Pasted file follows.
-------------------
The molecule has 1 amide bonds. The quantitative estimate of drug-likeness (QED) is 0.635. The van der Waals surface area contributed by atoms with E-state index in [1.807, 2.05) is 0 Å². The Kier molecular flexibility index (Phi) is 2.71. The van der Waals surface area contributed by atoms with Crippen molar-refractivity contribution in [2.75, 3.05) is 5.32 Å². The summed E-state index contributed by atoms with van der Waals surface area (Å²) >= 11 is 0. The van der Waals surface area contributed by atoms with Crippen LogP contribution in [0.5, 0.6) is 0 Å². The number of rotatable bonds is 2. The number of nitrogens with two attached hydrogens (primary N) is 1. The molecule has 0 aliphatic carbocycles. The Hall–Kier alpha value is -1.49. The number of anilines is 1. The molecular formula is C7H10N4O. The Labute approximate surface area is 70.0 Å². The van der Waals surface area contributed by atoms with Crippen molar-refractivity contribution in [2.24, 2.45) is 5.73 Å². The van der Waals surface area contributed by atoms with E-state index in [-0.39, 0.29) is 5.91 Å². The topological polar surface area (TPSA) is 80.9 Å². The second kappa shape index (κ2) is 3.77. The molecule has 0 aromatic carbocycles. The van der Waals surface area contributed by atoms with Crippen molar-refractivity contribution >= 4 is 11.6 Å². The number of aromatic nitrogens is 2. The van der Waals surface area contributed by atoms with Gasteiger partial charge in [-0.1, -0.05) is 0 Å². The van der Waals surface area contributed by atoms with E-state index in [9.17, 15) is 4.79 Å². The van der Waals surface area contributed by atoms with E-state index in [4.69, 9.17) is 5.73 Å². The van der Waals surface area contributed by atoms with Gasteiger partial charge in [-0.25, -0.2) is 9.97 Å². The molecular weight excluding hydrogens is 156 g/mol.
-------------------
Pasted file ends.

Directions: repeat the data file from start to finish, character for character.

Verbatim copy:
The molecule has 1 amide bonds. The quantitative estimate of drug-likeness (QED) is 0.635. The van der Waals surface area contributed by atoms with E-state index in [1.807, 2.05) is 0 Å². The Kier molecular flexibility index (Phi) is 2.71. The van der Waals surface area contributed by atoms with Crippen molar-refractivity contribution in [2.75, 3.05) is 5.32 Å². The summed E-state index contributed by atoms with van der Waals surface area (Å²) >= 11 is 0. The van der Waals surface area contributed by atoms with Crippen LogP contribution in [0.5, 0.6) is 0 Å². The number of rotatable bonds is 2. The number of nitrogens with two attached hydrogens (primary N) is 1. The molecule has 0 aliphatic carbocycles. The Hall–Kier alpha value is -1.49. The number of anilines is 1. The molecular formula is C7H10N4O. The Labute approximate surface area is 70.0 Å². The van der Waals surface area contributed by atoms with Crippen molar-refractivity contribution in [2.24, 2.45) is 5.73 Å². The van der Waals surface area contributed by atoms with E-state index in [-0.39, 0.29) is 5.91 Å². The topological polar surface area (TPSA) is 80.9 Å². The second kappa shape index (κ2) is 3.77. The molecule has 0 aromatic carbocycles. The van der Waals surface area contributed by atoms with Crippen molar-refractivity contribution >= 4 is 11.6 Å². The number of aromatic nitrogens is 2. The van der Waals surface area contributed by atoms with Gasteiger partial charge in [-0.1, -0.05) is 0 Å². The van der Waals surface area contributed by atoms with E-state index in [9.17, 15) is 4.79 Å². The van der Waals surface area contributed by atoms with E-state index in [4.69, 9.17) is 5.73 Å². The van der Waals surface area contributed by atoms with Gasteiger partial charge in [-0.25, -0.2) is 9.97 Å². The molecular weight excluding hydrogens is 156 g/mol.